The huge success of Canterbury's charity hospital is being described by surgeons as an indictment of the poor state of the public health system.
Since opening a decade ago, volunteer medics have given free treatments to over 14,000 patients who were denied health care in the public system.
The Canterbury Charity Hospital is certainly a success story, but it's founder, Dr Phil Bagshaw, says it's also proof of the unmet demand for hospital-level healthcare.
"It's a mixed emotion really. It's wonderful what's happened. It's also bittersweet. It shouldn't be necessary," Dr Bagshaw said.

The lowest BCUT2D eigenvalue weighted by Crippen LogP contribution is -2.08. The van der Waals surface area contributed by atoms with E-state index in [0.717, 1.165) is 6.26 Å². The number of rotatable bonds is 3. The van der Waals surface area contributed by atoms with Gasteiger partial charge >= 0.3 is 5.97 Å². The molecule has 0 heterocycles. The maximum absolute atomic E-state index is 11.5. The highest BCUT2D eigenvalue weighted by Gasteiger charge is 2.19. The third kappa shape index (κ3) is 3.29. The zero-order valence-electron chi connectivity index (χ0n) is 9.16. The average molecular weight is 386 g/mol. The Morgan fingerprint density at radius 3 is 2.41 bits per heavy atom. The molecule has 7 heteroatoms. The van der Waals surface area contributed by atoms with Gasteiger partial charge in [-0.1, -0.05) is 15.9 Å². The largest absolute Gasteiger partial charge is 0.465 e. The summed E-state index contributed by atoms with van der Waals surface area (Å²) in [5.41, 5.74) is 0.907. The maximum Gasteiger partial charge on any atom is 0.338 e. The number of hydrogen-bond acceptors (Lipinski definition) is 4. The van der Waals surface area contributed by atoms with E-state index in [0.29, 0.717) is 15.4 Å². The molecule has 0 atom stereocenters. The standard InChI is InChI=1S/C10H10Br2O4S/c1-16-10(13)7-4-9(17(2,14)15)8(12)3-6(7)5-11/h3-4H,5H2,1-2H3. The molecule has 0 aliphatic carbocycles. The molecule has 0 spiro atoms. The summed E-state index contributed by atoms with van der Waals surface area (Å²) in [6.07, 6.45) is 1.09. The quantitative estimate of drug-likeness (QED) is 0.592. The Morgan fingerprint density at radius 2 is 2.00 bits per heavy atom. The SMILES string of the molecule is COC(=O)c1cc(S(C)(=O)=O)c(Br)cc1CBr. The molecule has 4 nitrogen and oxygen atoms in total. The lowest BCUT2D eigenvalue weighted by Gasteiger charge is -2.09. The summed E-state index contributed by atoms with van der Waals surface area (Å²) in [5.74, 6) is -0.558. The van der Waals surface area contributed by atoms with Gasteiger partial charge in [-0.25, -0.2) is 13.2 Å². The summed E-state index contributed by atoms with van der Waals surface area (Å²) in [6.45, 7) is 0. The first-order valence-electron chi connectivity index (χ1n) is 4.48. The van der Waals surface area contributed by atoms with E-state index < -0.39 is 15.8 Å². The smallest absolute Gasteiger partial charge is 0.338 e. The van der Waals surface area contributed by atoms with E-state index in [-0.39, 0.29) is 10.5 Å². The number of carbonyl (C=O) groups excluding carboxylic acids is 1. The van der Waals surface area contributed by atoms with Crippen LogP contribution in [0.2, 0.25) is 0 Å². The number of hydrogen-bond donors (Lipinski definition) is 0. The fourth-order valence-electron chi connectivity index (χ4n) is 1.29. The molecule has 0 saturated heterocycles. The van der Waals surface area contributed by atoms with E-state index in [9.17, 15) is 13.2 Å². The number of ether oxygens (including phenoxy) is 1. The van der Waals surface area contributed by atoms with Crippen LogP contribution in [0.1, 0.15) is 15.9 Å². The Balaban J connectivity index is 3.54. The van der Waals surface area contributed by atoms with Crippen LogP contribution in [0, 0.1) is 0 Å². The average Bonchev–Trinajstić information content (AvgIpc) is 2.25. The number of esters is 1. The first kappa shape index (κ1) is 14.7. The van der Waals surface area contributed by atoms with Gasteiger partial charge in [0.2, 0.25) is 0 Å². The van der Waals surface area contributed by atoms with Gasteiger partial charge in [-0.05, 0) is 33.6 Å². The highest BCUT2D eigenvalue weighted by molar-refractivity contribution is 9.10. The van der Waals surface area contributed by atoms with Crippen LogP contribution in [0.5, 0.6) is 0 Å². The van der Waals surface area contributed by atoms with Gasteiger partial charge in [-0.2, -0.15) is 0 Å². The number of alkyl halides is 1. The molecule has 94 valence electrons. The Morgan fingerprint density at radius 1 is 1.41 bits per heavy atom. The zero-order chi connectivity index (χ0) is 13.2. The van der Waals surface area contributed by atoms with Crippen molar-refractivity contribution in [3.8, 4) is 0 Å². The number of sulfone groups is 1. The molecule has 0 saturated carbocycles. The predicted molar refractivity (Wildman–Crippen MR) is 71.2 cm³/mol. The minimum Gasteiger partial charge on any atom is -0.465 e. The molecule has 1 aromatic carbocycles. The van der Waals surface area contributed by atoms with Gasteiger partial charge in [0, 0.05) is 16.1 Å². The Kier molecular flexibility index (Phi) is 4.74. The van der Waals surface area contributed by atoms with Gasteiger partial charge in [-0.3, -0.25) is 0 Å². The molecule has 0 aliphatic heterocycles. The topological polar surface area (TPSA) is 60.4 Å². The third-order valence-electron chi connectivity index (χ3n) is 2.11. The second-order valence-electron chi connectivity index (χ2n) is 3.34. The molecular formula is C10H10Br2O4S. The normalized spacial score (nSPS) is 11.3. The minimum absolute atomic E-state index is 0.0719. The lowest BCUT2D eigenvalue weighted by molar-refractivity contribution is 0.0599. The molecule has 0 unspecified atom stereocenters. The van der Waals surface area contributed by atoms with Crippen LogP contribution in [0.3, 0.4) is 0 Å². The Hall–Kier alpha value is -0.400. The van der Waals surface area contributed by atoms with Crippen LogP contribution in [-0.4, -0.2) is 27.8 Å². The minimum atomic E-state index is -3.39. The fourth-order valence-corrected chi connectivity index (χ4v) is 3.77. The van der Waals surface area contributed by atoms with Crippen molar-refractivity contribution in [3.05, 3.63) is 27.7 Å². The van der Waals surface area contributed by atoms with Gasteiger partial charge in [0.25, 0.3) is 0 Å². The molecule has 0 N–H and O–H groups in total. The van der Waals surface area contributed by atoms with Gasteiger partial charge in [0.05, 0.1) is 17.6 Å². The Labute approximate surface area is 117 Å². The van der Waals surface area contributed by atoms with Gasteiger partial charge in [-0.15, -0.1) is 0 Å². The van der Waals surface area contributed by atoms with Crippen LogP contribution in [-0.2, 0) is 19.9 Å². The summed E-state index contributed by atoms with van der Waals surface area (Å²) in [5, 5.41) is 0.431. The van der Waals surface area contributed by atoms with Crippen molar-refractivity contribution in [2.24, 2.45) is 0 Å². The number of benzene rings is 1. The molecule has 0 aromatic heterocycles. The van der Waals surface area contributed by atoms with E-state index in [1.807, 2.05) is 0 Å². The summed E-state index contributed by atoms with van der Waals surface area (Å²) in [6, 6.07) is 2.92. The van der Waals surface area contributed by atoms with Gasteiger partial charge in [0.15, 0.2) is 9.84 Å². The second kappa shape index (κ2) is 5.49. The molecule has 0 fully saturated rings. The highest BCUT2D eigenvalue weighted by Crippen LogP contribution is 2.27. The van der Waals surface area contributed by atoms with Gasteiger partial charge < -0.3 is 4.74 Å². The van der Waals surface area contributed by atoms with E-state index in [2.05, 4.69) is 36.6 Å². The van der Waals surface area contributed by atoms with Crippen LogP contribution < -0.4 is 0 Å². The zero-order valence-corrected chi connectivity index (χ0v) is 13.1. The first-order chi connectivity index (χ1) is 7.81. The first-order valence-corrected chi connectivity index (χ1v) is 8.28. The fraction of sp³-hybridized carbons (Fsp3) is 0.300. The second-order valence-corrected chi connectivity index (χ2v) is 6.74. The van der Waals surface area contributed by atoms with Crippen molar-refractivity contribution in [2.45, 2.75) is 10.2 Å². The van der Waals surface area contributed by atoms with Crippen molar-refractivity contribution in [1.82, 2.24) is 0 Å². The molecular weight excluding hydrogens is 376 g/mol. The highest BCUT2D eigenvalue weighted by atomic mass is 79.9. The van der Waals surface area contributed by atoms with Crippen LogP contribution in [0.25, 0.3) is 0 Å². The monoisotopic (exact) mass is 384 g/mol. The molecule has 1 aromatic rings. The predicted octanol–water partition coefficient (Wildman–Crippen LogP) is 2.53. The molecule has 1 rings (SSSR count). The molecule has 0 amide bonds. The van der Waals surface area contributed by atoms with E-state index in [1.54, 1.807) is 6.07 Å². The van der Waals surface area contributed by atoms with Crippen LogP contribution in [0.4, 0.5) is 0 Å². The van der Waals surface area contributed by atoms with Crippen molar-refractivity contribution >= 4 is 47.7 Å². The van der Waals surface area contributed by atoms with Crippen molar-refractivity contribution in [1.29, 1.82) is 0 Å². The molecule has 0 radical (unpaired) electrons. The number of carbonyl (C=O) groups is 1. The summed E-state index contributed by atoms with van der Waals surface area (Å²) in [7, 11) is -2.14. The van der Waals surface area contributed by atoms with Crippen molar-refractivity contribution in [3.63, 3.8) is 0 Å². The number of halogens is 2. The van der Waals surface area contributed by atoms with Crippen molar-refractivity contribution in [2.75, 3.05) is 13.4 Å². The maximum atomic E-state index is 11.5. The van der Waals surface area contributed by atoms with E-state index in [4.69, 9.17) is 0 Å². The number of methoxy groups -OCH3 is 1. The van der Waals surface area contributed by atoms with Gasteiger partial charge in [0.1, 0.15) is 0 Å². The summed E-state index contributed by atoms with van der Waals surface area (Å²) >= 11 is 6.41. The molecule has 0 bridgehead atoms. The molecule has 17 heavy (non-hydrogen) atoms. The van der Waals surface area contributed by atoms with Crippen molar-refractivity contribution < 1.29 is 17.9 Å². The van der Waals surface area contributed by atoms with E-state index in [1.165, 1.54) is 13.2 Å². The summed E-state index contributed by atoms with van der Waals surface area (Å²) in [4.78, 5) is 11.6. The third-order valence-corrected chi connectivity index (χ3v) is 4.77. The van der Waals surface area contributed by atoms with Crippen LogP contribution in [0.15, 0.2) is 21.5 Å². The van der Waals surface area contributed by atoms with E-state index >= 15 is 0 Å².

The 14,377 patients the charity hospital has helped free of charge include 4950 outpatient treatments, 2045 dental treatments, and lately, 3587 post-earthquake counselling services.
It takes 300 volunteers to make the hospital work, but it still costs $15,000 a week to run.
Ian Powell of the Association of Salaried Medical Specialists says those working at the charity hospital have done an extraordinary job.
"On the other hand it's an indictment of the continued government policy to under-resource, to underfund our public hospitals," he said.
But the Minister of Health, Jonathan Coleman, disagrees.
"They do very good work there, but the fact is no government, either National or Labour, has ever been able to provide every operation that every person has wanted," he said.
This charity hospital's aim is to close because it's no longer needed, but its founders don't expect that to happen anytime soon.